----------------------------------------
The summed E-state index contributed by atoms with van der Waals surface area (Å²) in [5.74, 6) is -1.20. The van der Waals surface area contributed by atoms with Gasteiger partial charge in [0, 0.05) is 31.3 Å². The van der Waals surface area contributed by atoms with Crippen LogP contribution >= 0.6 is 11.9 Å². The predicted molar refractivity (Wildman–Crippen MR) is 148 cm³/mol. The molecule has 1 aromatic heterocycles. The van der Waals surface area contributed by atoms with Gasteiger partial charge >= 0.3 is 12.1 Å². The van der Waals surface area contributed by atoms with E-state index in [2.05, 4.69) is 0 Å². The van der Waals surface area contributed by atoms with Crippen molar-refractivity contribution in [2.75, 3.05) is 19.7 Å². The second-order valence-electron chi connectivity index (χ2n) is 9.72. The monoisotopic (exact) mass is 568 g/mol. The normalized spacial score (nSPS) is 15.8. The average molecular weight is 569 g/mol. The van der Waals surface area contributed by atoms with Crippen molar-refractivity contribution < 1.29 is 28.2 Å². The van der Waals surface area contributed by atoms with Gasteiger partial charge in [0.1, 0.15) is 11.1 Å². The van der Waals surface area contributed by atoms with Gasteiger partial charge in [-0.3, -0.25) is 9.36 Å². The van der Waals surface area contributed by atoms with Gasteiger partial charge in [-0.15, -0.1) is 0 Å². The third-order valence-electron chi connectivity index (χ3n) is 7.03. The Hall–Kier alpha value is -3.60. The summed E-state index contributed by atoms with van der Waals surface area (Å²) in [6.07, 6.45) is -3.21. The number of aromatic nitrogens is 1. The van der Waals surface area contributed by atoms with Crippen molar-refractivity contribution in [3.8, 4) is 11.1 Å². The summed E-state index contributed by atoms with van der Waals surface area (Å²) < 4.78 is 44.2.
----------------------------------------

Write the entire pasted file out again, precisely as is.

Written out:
The summed E-state index contributed by atoms with van der Waals surface area (Å²) in [5.74, 6) is -1.20. The van der Waals surface area contributed by atoms with Gasteiger partial charge in [0, 0.05) is 31.3 Å². The van der Waals surface area contributed by atoms with Crippen LogP contribution >= 0.6 is 11.9 Å². The predicted molar refractivity (Wildman–Crippen MR) is 148 cm³/mol. The molecule has 1 aromatic heterocycles. The van der Waals surface area contributed by atoms with Gasteiger partial charge >= 0.3 is 12.1 Å². The van der Waals surface area contributed by atoms with E-state index in [2.05, 4.69) is 0 Å². The van der Waals surface area contributed by atoms with Crippen molar-refractivity contribution in [2.75, 3.05) is 19.7 Å². The second-order valence-electron chi connectivity index (χ2n) is 9.72. The monoisotopic (exact) mass is 568 g/mol. The normalized spacial score (nSPS) is 15.8. The average molecular weight is 569 g/mol. The van der Waals surface area contributed by atoms with Crippen molar-refractivity contribution < 1.29 is 28.2 Å². The van der Waals surface area contributed by atoms with Gasteiger partial charge in [0.1, 0.15) is 11.1 Å². The van der Waals surface area contributed by atoms with Gasteiger partial charge in [-0.3, -0.25) is 9.36 Å². The van der Waals surface area contributed by atoms with Gasteiger partial charge in [-0.15, -0.1) is 0 Å². The third-order valence-electron chi connectivity index (χ3n) is 7.03. The Hall–Kier alpha value is -3.60. The summed E-state index contributed by atoms with van der Waals surface area (Å²) in [6.07, 6.45) is -3.21. The number of aromatic nitrogens is 1. The van der Waals surface area contributed by atoms with Crippen molar-refractivity contribution in [3.8, 4) is 11.1 Å². The summed E-state index contributed by atoms with van der Waals surface area (Å²) < 4.78 is 44.2.